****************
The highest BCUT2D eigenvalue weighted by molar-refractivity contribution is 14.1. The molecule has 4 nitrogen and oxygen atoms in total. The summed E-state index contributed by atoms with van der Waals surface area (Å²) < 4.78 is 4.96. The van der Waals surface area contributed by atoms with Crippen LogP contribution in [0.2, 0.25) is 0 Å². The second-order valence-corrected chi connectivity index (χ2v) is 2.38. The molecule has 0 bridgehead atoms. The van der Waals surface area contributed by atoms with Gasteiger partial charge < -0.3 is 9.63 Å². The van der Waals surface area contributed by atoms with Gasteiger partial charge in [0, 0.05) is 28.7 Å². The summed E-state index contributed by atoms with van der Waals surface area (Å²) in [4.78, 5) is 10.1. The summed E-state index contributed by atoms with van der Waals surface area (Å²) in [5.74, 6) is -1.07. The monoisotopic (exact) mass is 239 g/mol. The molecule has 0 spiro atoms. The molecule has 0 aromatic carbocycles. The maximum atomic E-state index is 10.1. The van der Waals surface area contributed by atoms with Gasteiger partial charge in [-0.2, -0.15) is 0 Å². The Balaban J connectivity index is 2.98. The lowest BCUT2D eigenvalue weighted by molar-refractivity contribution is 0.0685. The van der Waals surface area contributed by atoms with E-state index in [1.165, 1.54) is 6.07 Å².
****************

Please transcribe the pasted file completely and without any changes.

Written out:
The highest BCUT2D eigenvalue weighted by molar-refractivity contribution is 14.1. The molecule has 4 nitrogen and oxygen atoms in total. The summed E-state index contributed by atoms with van der Waals surface area (Å²) < 4.78 is 4.96. The van der Waals surface area contributed by atoms with Crippen LogP contribution in [0.2, 0.25) is 0 Å². The second-order valence-corrected chi connectivity index (χ2v) is 2.38. The molecule has 0 bridgehead atoms. The van der Waals surface area contributed by atoms with Gasteiger partial charge < -0.3 is 9.63 Å². The van der Waals surface area contributed by atoms with Gasteiger partial charge in [0, 0.05) is 28.7 Å². The summed E-state index contributed by atoms with van der Waals surface area (Å²) in [4.78, 5) is 10.1. The summed E-state index contributed by atoms with van der Waals surface area (Å²) in [5.74, 6) is -1.07. The monoisotopic (exact) mass is 239 g/mol. The molecule has 0 spiro atoms. The molecule has 0 aromatic carbocycles. The maximum atomic E-state index is 10.1. The van der Waals surface area contributed by atoms with Gasteiger partial charge in [-0.2, -0.15) is 0 Å². The Balaban J connectivity index is 2.98. The lowest BCUT2D eigenvalue weighted by molar-refractivity contribution is 0.0685. The van der Waals surface area contributed by atoms with E-state index in [1.165, 1.54) is 6.07 Å².